Commencement controversy over military tassels
A local school district says it may change the rules after a commencement controversy.
The family of a New Castle High School senior said the school singled out their son for wearing Army emblems at graduation. Cody McCormick was told to take off the tassel and cords that were given to him by his recruiter.
The district is specific about what seniors can and can't wear to graduation. These parents want changes so students going into the military are honored, too.
Cody McCormick's parents couldn't have been more proud when their son enlisted in the Army to serve his country. He signed up to become a soldier, just like his grandfather.
"This is his calling," said Cody's mother, Kimberly McCormick.
"We're very, very proud of his commitment, extremely proud," added his father, Brent McCormick.
The New Castle senior planned to display that pride with gold cords and tassels that were given to him by his military recruiter. But on graduation day Sunday, his family says school leaders saw what he'd worn and said, 'No.' Cody was told to remove the army emblems because they were against the district's commencement policy.
"This was a chance to showcase what he wants to do with his life and it was taken from him," Cody's father said. "That school corporation really, in our opinion, dishonored him by doing what they did."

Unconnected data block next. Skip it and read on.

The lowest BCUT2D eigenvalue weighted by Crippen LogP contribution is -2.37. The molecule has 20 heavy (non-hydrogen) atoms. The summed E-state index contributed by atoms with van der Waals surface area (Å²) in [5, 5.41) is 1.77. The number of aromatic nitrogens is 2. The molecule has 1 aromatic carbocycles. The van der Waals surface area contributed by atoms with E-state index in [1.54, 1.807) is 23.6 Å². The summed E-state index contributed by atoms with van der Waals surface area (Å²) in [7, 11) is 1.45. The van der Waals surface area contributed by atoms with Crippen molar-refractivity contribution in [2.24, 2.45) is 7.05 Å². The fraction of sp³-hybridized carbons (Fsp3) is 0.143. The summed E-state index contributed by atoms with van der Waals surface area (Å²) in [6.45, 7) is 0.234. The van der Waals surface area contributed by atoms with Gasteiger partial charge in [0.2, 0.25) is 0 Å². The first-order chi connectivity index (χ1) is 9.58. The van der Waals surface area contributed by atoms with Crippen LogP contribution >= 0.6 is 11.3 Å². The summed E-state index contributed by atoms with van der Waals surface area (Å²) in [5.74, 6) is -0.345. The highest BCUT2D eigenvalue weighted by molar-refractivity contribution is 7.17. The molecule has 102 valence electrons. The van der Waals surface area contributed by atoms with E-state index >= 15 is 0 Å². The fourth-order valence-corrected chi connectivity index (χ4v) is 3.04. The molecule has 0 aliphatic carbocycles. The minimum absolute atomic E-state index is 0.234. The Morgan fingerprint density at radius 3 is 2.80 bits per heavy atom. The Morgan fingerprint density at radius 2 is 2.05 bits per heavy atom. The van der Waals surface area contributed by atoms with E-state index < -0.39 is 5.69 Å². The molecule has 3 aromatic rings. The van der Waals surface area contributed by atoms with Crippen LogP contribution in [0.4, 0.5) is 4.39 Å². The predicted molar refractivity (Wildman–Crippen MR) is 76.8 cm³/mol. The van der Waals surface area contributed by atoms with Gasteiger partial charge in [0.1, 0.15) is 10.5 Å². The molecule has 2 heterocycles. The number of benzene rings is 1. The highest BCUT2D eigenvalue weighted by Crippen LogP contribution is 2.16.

When Cody brought the cords to his parents in the school gym, they told him if he felt strongly about it, to wear the cord and tassel anyway.
"This is just something you have to stand up for and say, 'I'm proud'," Kimberly McCormick explained.
His family says when Cody went to get his diploma after the ceremony, unlike other grads, he had to wait about a half an hour.
"He was instructed at the time that he needed to go talk to the principal to retrieve his diploma. He did get it, but we almost felt like they held his diploma hostage because of what he did," Brent McCormick said.
New Castle's principal, Chris Walker, told Eyewitness News that Cody's diploma was not delayed on purpose. He said students were told ahead of the ceremony that they couldn't wear specialized tassels because they are reserved for National Honor Society and Technical Honor Society students, which are the same gold color.
He said military students are allowed and encouraged to wear a pin on their gown that signifies their branch of service, but not different tassels or cords.
Cody's parents say the policy needs to change.
"Just honor them. We want to help change the policy for future military seniors," Kimberly McCormick said. "This is something to be acknowledged and appreciated."
"I understand you have to draw the line, but let's draw it after we honor these kids," Brent McCormick said. "I want to see those kids who are getting ready to sacrifice and commit their life recognized or at least not punished because they chose to wear their military tassel or their cord."
New Castle's principal said they are very supportive of students enlisting in the military. Walker said the district may consider other options so they honor enlisted students along with the honor society students.